In North America the cruise terminals for the Caribbean are in Florida. But! Many are now starting and finishing, all year around, from NY and Charleston. People prefer the shorter trip to the ship and then cruising, even in cold weather for a day or so – the ships have amenities and attractions 24/7 without going on deck.

    Following the US experience, a cruise from Liverpool -> to warmer northern Spain, Lisbon, Gib, Morocco and maybe a few ports in the Med and back to Liverpool would be highly attractive to the heavy population in the North West. Cruises from Liverpool stopping at a few Irish ports, western Scotland and out to Iceland will be appealing to many.

    Conditions were put on the grant for the Liverpool cruise liner terminal. The question begs, why?

    So, is Southampton going to repay some of the cost of the very expensive public money rail upgrade? What is good for the goose is good for the gander.

    You are right the Liverpool City Council should focus on saving Liverpool Docks and ignore Peels proposals to fill them in.

    • In the past towns clustered around ports because energy was expensive and transportation more difficult. Liverpool is surrounded by small towns. Rail came and energy became cheaper, and transportation faster, so towns away from ports could prosper.

      The containers came changing ports forever. They decided to have the container distribution, and stuffing & stripping of containers, away from the ports (mainly to prevent any strike from crippling a port, rather than for efficiency – political reasons). Container ports, or terminals, are just transit places, with containers zipped in and out very quickly. Container port Felixstowe deals with an amazing volume of tonnage, yet there are no cargo storage sheds and Felixstowe is only a town.

      The old storage/warehouse and cargo handling of yesteryear, which could be done at the port was split into many locations using containers.

      Energy is now getting expensive and moves are in place to reduce traffic on roads and rail for eco reasons. The Thames Gateway container port at Thurrock is to be a distribution and container port all in one. The first in the UK. The reason is to cut down on transport costs to an inland distribution centre which takes time and more energy. They can take containers directly into adjacent London making matters much cheaper and quicker. The biggest cost by far, in the transportation of a container, is the land transport costs at each end. ENERGY is getting more expensive and ports next to clusters of towns are starting to rise. Felixstowe and Southampton can easily take the business of Thurrock right now and into the future. They are both not that far from London, but energy cost are higher, and getting higher for sure, so a distribution/container port next to London now is economically feasible.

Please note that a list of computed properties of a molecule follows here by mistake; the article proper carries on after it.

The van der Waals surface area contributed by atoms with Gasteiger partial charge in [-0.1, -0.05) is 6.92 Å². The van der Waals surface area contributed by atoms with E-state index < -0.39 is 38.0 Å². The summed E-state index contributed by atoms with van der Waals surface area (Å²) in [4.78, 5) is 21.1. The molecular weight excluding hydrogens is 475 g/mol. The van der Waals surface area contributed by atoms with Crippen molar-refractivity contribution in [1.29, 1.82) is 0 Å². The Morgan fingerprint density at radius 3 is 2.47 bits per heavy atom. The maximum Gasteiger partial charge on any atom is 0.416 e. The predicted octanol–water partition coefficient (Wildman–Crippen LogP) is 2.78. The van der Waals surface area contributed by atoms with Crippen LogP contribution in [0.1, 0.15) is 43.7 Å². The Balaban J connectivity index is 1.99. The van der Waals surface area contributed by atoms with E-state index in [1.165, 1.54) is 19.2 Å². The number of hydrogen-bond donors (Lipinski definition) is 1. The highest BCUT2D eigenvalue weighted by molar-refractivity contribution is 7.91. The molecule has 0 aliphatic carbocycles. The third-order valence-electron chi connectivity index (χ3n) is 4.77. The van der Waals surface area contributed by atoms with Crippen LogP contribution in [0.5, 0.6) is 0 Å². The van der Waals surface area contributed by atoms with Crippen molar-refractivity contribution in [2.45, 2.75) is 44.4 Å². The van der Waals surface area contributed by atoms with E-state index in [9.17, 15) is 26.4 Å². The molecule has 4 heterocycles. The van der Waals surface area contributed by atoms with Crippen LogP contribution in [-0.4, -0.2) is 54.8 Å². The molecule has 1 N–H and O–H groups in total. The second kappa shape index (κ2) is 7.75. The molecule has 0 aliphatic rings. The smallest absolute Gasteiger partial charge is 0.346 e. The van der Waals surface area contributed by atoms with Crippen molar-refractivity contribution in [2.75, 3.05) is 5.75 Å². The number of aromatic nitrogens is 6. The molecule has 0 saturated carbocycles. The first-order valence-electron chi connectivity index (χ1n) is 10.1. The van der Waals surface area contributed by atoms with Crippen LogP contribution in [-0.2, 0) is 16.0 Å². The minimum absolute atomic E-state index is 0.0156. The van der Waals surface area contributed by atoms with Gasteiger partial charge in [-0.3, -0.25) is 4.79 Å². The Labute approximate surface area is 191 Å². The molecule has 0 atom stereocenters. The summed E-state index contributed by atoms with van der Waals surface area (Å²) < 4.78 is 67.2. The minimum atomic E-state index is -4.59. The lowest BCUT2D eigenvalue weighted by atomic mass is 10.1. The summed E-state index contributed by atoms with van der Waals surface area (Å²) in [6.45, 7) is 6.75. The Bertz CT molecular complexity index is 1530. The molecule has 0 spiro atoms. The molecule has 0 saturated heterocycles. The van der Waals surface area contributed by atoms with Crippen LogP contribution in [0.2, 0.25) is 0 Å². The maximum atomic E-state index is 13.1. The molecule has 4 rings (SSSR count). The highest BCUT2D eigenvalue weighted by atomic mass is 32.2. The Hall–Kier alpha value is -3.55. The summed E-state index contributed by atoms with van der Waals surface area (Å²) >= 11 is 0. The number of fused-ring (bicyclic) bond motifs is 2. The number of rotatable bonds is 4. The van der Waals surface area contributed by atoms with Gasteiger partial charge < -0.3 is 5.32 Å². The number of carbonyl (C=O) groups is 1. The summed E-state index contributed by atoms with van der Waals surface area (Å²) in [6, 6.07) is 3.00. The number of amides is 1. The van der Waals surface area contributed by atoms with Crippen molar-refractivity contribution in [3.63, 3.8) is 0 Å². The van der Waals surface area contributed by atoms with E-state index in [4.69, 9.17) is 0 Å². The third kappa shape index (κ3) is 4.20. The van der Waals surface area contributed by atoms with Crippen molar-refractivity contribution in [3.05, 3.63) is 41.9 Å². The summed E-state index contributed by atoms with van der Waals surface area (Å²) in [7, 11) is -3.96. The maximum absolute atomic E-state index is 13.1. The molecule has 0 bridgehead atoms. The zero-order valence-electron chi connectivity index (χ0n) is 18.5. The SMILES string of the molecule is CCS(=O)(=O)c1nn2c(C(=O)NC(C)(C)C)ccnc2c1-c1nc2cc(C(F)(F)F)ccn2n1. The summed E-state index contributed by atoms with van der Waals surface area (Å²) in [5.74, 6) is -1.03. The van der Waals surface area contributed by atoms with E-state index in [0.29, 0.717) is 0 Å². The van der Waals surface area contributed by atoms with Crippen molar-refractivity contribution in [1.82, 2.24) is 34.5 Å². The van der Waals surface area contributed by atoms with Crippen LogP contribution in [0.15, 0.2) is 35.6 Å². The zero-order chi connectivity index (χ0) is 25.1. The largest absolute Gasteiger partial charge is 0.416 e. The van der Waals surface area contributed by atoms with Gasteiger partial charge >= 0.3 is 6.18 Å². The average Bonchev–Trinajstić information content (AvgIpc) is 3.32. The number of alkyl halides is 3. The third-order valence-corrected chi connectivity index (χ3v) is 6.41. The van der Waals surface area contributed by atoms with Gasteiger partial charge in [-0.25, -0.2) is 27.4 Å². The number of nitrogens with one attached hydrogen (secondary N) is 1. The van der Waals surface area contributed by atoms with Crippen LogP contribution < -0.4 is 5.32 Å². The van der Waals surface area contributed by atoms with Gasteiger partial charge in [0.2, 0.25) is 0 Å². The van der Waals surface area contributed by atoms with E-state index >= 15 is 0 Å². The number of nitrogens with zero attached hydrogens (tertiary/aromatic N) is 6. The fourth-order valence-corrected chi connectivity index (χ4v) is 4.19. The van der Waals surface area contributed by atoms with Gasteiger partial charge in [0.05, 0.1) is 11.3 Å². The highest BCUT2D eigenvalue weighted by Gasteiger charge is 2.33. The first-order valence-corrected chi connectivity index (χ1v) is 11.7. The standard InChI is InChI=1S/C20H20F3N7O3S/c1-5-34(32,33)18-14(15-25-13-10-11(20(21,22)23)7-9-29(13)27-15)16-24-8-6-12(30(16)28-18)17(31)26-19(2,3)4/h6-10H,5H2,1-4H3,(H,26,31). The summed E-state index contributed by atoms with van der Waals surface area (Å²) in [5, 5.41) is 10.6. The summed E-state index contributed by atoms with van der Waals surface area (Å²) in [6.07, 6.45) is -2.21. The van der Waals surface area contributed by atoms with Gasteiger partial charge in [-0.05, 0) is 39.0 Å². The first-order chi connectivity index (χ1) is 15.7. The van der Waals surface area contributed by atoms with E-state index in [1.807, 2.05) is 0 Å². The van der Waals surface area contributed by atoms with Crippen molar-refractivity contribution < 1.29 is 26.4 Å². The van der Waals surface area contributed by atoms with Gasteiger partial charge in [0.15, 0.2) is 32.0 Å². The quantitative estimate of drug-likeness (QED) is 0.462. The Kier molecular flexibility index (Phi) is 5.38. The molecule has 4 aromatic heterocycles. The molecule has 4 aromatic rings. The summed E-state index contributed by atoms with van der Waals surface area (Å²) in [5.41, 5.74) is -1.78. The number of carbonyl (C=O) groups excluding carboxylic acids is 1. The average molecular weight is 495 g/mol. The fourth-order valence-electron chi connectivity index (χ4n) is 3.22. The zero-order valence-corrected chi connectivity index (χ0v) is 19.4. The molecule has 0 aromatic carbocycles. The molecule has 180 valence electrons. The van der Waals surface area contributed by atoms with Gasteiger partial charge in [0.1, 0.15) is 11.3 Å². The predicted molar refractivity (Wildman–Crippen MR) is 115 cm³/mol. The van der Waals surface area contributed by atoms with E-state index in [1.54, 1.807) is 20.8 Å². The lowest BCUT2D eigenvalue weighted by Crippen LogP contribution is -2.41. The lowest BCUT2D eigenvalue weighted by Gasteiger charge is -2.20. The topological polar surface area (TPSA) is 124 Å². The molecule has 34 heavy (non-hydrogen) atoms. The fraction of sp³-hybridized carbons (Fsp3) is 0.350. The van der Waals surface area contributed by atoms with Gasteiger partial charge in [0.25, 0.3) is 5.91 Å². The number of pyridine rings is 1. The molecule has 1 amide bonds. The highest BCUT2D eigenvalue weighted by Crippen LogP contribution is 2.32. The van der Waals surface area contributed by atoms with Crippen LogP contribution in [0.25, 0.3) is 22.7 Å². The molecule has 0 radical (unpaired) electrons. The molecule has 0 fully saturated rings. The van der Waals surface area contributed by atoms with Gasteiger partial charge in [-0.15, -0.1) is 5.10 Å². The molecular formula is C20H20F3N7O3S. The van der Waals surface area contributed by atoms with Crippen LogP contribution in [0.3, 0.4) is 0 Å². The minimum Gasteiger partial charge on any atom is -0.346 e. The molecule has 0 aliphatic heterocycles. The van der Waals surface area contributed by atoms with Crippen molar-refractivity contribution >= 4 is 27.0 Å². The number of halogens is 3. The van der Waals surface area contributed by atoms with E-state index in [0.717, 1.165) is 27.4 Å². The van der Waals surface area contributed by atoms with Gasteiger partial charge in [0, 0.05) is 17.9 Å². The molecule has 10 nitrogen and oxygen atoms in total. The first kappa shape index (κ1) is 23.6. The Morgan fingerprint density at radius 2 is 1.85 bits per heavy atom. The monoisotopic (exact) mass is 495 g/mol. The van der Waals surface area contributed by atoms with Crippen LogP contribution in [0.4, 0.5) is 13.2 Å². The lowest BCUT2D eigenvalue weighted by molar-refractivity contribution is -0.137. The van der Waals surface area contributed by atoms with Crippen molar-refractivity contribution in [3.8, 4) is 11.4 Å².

The same will be the case for Liverpool, which is surrounded by a large cluster of small towns and and even a big city. Make Liverpool a distribution/container port and container transport costs will drop.

      Liverpool needs to make the port a distribution/container port as a priority. The post-panamax behemoths are still very rare ships and the vast majority of containers are shipped in smaller ships. Newport, neat NY, cannot handle large ships (yet), neither can the eastern seaboard of the USA. Before post-panamax facilities LIverpool needs the distribution aspect of containers right at the port.

      When taking a cheap Continental flight, the cost of the transportation, parking, etc at each end is far more expensive than the long flight – and fraught with inconvenience in many cases. The same for a cruise line passenger, in the ever increasing cruise liner market. The passengers nearest the cruise ports will spend less on transport and get to the ship and home, quicker with far less inconvenience.

  5. Pingback: Cunard is coming to Liverpool! (Maybe… Probably Not…Very Unlikely) « Crociere

  6. Pingback: Liverpool’s Cruise Terminal «